Good Friday: Confession at The Cross
At the moment Jesus breathed his last breath, one of the Roman soldiers who helped fasten him to the cross uttered the surprising confession, “Truly, this man was the Son of God!” This soldier, in many ways, represents each of us, who, at one moment, blindly hammer away in the darkness of deception only to, in the next moment, be awakened to see the weight of our sin in the light of truth.
And so it is, this soldier is every Christian. With bloodstained hands and blackened hearts we have sinned more passionately than we have believed. The sin that drives us to action is haulted by a faith that leaves us in paralysis. Gathered round the cross is a great cloud of witness, frozen in fear by the severity of our own confession. We have just discovered God, just after we have killed him. This spectacle, only dreamt of in ancient mythology, becomes a reality before our eyes: humanity has conquered God. But just as soon as he is gone we somehow realize that our victory is precisely our judgment; that our preference to godlessness is precisely our hell; that the enterprise of human rebellion is avenged precisely by its success. And yet it is in this judgment, in this hell, in the heart of our rebellion that we also discover grace.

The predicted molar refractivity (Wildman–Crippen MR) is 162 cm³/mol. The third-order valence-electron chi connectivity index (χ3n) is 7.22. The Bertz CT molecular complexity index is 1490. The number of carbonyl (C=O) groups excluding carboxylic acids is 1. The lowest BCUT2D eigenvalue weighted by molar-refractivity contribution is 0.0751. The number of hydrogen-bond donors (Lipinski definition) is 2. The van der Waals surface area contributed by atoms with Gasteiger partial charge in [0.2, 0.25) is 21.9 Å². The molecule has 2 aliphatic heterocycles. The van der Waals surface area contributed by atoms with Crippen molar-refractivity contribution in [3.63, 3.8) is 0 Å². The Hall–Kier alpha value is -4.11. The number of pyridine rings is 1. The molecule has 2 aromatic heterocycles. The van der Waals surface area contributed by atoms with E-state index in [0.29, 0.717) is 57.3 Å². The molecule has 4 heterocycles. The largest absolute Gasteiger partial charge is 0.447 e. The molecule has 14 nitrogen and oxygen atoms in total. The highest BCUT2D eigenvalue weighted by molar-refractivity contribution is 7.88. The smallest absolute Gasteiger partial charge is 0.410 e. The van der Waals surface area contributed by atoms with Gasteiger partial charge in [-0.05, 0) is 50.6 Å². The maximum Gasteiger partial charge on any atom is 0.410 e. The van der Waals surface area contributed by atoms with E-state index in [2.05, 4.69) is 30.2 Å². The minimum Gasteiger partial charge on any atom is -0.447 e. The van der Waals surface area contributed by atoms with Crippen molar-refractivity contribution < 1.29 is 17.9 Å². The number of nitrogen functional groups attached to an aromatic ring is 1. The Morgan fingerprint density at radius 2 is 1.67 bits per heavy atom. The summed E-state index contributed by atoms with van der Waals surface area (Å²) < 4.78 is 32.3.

The cross is for us the truest mirror. In it we see at once a love that is furious enough to die for another and a sin that is furious enough to kill for itself. The cross and the soldier face the world and show us both who God is and we are. He is Christ and we have killed Him. “Truly, this man was the Son of God!” And the absurdity of all this is that we are only required to recognize who God is in Christ and who we are in the soldier to take hold of the grace of this death.
Today, let us venture back cross-side and allow ourselves to stand under its judgment and its grace, acknowledging that it is there we discover both our need for grace and our access to it. It is that moment when the lightening from heaven illumines the darkest day in human history with the truth of human sinfulness, when the execution of a guilty criminal is shown to be the murder of a righteous man, and worse—God help us—the murder of a Holy God. “Truly, this man was the Son of God!”
Today, join in with the great cloud of witnesses to pray the only appropriate prayer to follow the revelation of such a Good and Terrible Friday: Truly, this man was the Son of God! O God, have mercy on me a sinner.